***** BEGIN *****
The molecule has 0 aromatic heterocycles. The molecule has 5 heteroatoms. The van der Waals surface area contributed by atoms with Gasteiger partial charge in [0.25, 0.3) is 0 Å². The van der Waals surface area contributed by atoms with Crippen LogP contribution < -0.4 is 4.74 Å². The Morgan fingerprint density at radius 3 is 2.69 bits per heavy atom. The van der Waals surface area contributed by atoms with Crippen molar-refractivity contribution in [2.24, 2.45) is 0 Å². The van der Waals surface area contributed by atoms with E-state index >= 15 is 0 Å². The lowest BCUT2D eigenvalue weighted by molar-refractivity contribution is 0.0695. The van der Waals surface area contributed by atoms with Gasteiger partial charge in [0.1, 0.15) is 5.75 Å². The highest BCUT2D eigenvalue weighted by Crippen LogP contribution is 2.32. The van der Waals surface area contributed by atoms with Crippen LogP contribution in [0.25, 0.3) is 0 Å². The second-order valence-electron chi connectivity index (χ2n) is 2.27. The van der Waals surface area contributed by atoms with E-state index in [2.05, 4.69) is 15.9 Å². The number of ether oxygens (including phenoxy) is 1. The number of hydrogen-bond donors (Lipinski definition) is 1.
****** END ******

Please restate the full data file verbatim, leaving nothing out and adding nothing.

The molecule has 0 aromatic heterocycles. The molecule has 5 heteroatoms. The van der Waals surface area contributed by atoms with Gasteiger partial charge in [0.25, 0.3) is 0 Å². The van der Waals surface area contributed by atoms with Crippen LogP contribution < -0.4 is 4.74 Å². The Morgan fingerprint density at radius 3 is 2.69 bits per heavy atom. The van der Waals surface area contributed by atoms with Crippen molar-refractivity contribution in [2.24, 2.45) is 0 Å². The van der Waals surface area contributed by atoms with E-state index >= 15 is 0 Å². The lowest BCUT2D eigenvalue weighted by molar-refractivity contribution is 0.0695. The van der Waals surface area contributed by atoms with Gasteiger partial charge in [0.1, 0.15) is 5.75 Å². The highest BCUT2D eigenvalue weighted by Crippen LogP contribution is 2.32. The van der Waals surface area contributed by atoms with Crippen LogP contribution in [0.25, 0.3) is 0 Å². The second-order valence-electron chi connectivity index (χ2n) is 2.27. The van der Waals surface area contributed by atoms with E-state index in [2.05, 4.69) is 15.9 Å². The number of ether oxygens (including phenoxy) is 1. The number of hydrogen-bond donors (Lipinski definition) is 1.